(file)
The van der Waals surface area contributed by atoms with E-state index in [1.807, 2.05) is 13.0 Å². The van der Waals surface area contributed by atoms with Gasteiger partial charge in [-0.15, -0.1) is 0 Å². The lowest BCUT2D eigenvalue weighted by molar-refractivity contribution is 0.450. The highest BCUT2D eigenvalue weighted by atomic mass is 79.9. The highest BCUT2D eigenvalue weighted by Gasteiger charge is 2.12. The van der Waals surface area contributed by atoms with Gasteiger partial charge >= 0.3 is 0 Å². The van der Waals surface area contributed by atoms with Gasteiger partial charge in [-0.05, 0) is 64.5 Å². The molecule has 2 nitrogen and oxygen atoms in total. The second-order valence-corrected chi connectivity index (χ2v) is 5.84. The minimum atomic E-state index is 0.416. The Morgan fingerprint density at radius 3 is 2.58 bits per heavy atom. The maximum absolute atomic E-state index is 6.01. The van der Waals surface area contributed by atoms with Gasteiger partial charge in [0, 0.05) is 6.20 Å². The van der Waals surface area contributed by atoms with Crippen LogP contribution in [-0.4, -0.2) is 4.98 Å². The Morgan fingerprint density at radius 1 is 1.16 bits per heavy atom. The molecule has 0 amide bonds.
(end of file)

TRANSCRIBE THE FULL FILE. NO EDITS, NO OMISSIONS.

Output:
The van der Waals surface area contributed by atoms with E-state index in [1.807, 2.05) is 13.0 Å². The van der Waals surface area contributed by atoms with Gasteiger partial charge in [-0.15, -0.1) is 0 Å². The lowest BCUT2D eigenvalue weighted by molar-refractivity contribution is 0.450. The highest BCUT2D eigenvalue weighted by atomic mass is 79.9. The highest BCUT2D eigenvalue weighted by Gasteiger charge is 2.12. The van der Waals surface area contributed by atoms with Gasteiger partial charge >= 0.3 is 0 Å². The van der Waals surface area contributed by atoms with Gasteiger partial charge in [-0.05, 0) is 64.5 Å². The molecule has 2 nitrogen and oxygen atoms in total. The second-order valence-corrected chi connectivity index (χ2v) is 5.84. The minimum atomic E-state index is 0.416. The Morgan fingerprint density at radius 3 is 2.58 bits per heavy atom. The maximum absolute atomic E-state index is 6.01. The van der Waals surface area contributed by atoms with Gasteiger partial charge in [0, 0.05) is 6.20 Å². The van der Waals surface area contributed by atoms with Crippen LogP contribution in [-0.4, -0.2) is 4.98 Å². The Morgan fingerprint density at radius 1 is 1.16 bits per heavy atom. The molecule has 0 amide bonds.